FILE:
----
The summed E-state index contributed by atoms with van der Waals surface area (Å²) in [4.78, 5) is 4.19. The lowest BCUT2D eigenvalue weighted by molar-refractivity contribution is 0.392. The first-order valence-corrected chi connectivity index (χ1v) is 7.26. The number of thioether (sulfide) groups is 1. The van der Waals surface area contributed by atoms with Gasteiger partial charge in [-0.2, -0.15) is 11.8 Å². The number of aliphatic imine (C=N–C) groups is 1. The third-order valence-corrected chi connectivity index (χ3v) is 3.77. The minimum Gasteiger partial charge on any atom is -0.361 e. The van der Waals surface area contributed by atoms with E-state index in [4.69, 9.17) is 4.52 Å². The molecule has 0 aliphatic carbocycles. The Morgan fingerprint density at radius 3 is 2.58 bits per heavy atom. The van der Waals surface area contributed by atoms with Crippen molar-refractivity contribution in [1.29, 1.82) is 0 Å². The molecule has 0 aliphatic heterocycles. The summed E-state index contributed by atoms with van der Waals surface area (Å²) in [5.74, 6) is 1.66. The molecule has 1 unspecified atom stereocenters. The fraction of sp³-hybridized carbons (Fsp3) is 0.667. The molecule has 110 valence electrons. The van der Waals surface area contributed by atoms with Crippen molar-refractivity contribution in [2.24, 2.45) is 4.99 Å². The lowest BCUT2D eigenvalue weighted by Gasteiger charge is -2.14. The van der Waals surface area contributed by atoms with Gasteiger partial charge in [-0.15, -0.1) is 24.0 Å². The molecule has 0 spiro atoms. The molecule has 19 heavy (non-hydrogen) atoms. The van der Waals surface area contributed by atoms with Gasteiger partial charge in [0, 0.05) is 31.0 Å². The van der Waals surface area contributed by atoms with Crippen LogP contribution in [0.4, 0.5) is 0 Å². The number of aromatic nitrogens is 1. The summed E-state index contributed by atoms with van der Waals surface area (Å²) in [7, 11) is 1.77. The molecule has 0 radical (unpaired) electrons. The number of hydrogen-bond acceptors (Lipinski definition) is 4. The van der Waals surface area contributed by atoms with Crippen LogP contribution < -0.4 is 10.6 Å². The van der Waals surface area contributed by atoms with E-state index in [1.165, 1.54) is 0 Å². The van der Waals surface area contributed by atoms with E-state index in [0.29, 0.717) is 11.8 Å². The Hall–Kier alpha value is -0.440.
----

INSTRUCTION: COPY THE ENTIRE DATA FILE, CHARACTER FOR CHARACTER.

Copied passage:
The summed E-state index contributed by atoms with van der Waals surface area (Å²) in [4.78, 5) is 4.19. The lowest BCUT2D eigenvalue weighted by molar-refractivity contribution is 0.392. The first-order valence-corrected chi connectivity index (χ1v) is 7.26. The number of thioether (sulfide) groups is 1. The van der Waals surface area contributed by atoms with Gasteiger partial charge in [-0.2, -0.15) is 11.8 Å². The number of aliphatic imine (C=N–C) groups is 1. The third-order valence-corrected chi connectivity index (χ3v) is 3.77. The minimum Gasteiger partial charge on any atom is -0.361 e. The van der Waals surface area contributed by atoms with E-state index in [4.69, 9.17) is 4.52 Å². The molecule has 0 aliphatic carbocycles. The Morgan fingerprint density at radius 3 is 2.58 bits per heavy atom. The van der Waals surface area contributed by atoms with Crippen molar-refractivity contribution in [1.29, 1.82) is 0 Å². The molecule has 0 aliphatic heterocycles. The summed E-state index contributed by atoms with van der Waals surface area (Å²) in [5.74, 6) is 1.66. The molecule has 1 unspecified atom stereocenters. The fraction of sp³-hybridized carbons (Fsp3) is 0.667. The molecule has 110 valence electrons. The van der Waals surface area contributed by atoms with Crippen molar-refractivity contribution in [2.24, 2.45) is 4.99 Å². The lowest BCUT2D eigenvalue weighted by Gasteiger charge is -2.14. The van der Waals surface area contributed by atoms with Gasteiger partial charge in [-0.15, -0.1) is 24.0 Å². The molecule has 0 spiro atoms. The molecule has 19 heavy (non-hydrogen) atoms. The van der Waals surface area contributed by atoms with Gasteiger partial charge in [0, 0.05) is 31.0 Å². The van der Waals surface area contributed by atoms with Crippen LogP contribution in [0.4, 0.5) is 0 Å². The number of aromatic nitrogens is 1. The summed E-state index contributed by atoms with van der Waals surface area (Å²) in [7, 11) is 1.77. The molecule has 0 radical (unpaired) electrons. The number of hydrogen-bond acceptors (Lipinski definition) is 4. The van der Waals surface area contributed by atoms with Crippen LogP contribution < -0.4 is 10.6 Å². The van der Waals surface area contributed by atoms with E-state index in [1.165, 1.54) is 0 Å². The van der Waals surface area contributed by atoms with E-state index in [0.29, 0.717) is 11.8 Å². The Hall–Kier alpha value is -0.440.